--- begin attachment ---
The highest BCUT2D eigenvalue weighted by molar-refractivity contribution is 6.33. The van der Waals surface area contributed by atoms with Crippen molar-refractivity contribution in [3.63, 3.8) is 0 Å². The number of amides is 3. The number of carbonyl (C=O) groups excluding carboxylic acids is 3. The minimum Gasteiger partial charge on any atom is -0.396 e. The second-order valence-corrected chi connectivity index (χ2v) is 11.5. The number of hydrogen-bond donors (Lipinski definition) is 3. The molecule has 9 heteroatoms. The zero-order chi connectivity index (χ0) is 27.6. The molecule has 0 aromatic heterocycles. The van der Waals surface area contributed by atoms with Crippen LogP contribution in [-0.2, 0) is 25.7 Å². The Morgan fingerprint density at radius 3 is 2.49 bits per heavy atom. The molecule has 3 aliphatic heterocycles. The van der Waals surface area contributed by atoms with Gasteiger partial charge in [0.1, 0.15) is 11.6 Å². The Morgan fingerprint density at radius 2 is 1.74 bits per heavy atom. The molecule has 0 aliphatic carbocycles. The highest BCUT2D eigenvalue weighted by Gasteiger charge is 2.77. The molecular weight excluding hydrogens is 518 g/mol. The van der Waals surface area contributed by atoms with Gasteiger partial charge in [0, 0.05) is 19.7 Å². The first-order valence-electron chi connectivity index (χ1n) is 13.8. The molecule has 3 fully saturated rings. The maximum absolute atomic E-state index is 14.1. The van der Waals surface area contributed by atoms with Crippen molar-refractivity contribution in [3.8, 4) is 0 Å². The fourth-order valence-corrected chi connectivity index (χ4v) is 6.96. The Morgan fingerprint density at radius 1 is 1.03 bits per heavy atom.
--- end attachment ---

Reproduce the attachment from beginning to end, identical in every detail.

The highest BCUT2D eigenvalue weighted by molar-refractivity contribution is 6.33. The van der Waals surface area contributed by atoms with Crippen molar-refractivity contribution in [3.63, 3.8) is 0 Å². The number of amides is 3. The number of carbonyl (C=O) groups excluding carboxylic acids is 3. The minimum Gasteiger partial charge on any atom is -0.396 e. The second-order valence-corrected chi connectivity index (χ2v) is 11.5. The number of hydrogen-bond donors (Lipinski definition) is 3. The molecule has 9 heteroatoms. The zero-order chi connectivity index (χ0) is 27.6. The molecule has 0 aromatic heterocycles. The van der Waals surface area contributed by atoms with Crippen LogP contribution in [-0.2, 0) is 25.7 Å². The Morgan fingerprint density at radius 3 is 2.49 bits per heavy atom. The molecule has 3 aliphatic heterocycles. The van der Waals surface area contributed by atoms with Gasteiger partial charge in [0.1, 0.15) is 11.6 Å². The Morgan fingerprint density at radius 2 is 1.74 bits per heavy atom. The molecule has 0 aliphatic carbocycles. The highest BCUT2D eigenvalue weighted by Gasteiger charge is 2.77. The molecular weight excluding hydrogens is 518 g/mol. The van der Waals surface area contributed by atoms with Gasteiger partial charge in [0, 0.05) is 19.7 Å². The first-order valence-electron chi connectivity index (χ1n) is 13.8. The molecule has 3 fully saturated rings. The maximum absolute atomic E-state index is 14.1. The van der Waals surface area contributed by atoms with Crippen molar-refractivity contribution in [3.8, 4) is 0 Å². The fourth-order valence-corrected chi connectivity index (χ4v) is 6.96. The Morgan fingerprint density at radius 1 is 1.03 bits per heavy atom.